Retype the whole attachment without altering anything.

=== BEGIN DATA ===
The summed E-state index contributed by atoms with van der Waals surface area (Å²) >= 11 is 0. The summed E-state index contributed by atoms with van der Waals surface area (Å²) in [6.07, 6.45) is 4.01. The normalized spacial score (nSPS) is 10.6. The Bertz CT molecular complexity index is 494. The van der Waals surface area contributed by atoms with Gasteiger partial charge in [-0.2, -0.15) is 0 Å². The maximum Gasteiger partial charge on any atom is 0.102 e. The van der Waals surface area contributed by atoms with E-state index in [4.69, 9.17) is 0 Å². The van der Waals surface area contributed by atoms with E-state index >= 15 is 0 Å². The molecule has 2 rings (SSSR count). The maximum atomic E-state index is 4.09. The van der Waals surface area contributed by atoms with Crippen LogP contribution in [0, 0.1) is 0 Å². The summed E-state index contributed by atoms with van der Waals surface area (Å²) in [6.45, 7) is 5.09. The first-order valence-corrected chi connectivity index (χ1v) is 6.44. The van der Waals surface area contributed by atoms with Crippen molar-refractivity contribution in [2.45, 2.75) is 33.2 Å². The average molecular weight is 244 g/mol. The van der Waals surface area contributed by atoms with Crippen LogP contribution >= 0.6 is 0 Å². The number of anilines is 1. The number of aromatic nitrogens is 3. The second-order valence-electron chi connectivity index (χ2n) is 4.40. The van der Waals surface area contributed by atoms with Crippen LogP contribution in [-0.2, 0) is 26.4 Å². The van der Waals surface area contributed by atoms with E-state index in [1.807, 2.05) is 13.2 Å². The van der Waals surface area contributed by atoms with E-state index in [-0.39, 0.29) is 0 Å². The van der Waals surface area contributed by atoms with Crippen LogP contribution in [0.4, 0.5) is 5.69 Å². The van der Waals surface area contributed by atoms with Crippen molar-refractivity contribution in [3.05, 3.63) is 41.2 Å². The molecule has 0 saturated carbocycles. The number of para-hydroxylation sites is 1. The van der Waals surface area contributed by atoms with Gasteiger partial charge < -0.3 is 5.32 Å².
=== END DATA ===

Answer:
The summed E-state index contributed by atoms with van der Waals surface area (Å²) >= 11 is 0. The summed E-state index contributed by atoms with van der Waals surface area (Å²) in [6.07, 6.45) is 4.01. The normalized spacial score (nSPS) is 10.6. The Bertz CT molecular complexity index is 494. The van der Waals surface area contributed by atoms with Gasteiger partial charge in [-0.2, -0.15) is 0 Å². The maximum Gasteiger partial charge on any atom is 0.102 e. The van der Waals surface area contributed by atoms with E-state index in [4.69, 9.17) is 0 Å². The van der Waals surface area contributed by atoms with E-state index >= 15 is 0 Å². The molecule has 2 rings (SSSR count). The maximum atomic E-state index is 4.09. The van der Waals surface area contributed by atoms with Crippen LogP contribution in [0, 0.1) is 0 Å². The summed E-state index contributed by atoms with van der Waals surface area (Å²) in [6.45, 7) is 5.09. The first-order valence-corrected chi connectivity index (χ1v) is 6.44. The van der Waals surface area contributed by atoms with Crippen molar-refractivity contribution in [2.45, 2.75) is 33.2 Å². The average molecular weight is 244 g/mol. The van der Waals surface area contributed by atoms with Crippen LogP contribution >= 0.6 is 0 Å². The number of anilines is 1. The number of aromatic nitrogens is 3. The second-order valence-electron chi connectivity index (χ2n) is 4.40. The van der Waals surface area contributed by atoms with Crippen LogP contribution in [-0.2, 0) is 26.4 Å². The van der Waals surface area contributed by atoms with E-state index in [1.807, 2.05) is 13.2 Å². The van der Waals surface area contributed by atoms with E-state index in [-0.39, 0.29) is 0 Å². The van der Waals surface area contributed by atoms with Crippen LogP contribution in [0.4, 0.5) is 5.69 Å². The van der Waals surface area contributed by atoms with Crippen molar-refractivity contribution in [3.05, 3.63) is 41.2 Å². The molecule has 0 saturated carbocycles. The number of para-hydroxylation sites is 1. The van der Waals surface area contributed by atoms with Gasteiger partial charge < -0.3 is 5.32 Å².